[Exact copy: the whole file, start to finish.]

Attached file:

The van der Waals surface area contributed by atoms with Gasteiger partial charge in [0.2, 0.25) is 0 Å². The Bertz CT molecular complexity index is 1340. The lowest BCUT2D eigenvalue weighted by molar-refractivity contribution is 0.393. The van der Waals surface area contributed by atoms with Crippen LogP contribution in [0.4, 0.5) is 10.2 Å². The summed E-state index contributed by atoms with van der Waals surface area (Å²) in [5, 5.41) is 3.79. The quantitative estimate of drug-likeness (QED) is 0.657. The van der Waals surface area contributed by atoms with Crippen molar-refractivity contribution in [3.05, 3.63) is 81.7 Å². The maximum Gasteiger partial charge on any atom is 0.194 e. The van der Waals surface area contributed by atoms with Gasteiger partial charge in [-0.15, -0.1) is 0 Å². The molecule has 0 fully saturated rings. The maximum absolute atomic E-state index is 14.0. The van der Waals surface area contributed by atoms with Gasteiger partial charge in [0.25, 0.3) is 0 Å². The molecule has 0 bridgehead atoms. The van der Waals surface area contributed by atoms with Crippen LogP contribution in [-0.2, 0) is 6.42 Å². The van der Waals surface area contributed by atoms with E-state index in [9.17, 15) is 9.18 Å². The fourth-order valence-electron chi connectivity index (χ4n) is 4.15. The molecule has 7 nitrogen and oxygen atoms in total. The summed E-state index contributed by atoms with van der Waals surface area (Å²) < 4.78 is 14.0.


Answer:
The van der Waals surface area contributed by atoms with Gasteiger partial charge in [0.2, 0.25) is 0 Å². The Bertz CT molecular complexity index is 1340. The lowest BCUT2D eigenvalue weighted by molar-refractivity contribution is 0.393. The van der Waals surface area contributed by atoms with Crippen LogP contribution in [0.4, 0.5) is 10.2 Å². The summed E-state index contributed by atoms with van der Waals surface area (Å²) in [5, 5.41) is 3.79. The quantitative estimate of drug-likeness (QED) is 0.657. The van der Waals surface area contributed by atoms with Crippen molar-refractivity contribution in [3.05, 3.63) is 81.7 Å². The maximum Gasteiger partial charge on any atom is 0.194 e. The van der Waals surface area contributed by atoms with Gasteiger partial charge in [-0.15, -0.1) is 0 Å². The molecule has 0 fully saturated rings. The maximum absolute atomic E-state index is 14.0. The van der Waals surface area contributed by atoms with Gasteiger partial charge in [0.25, 0.3) is 0 Å². The molecule has 0 bridgehead atoms. The van der Waals surface area contributed by atoms with Crippen LogP contribution in [-0.2, 0) is 6.42 Å². The van der Waals surface area contributed by atoms with E-state index in [9.17, 15) is 9.18 Å². The fourth-order valence-electron chi connectivity index (χ4n) is 4.15. The molecule has 7 nitrogen and oxygen atoms in total. The summed E-state index contributed by atoms with van der Waals surface area (Å²) < 4.78 is 14.0.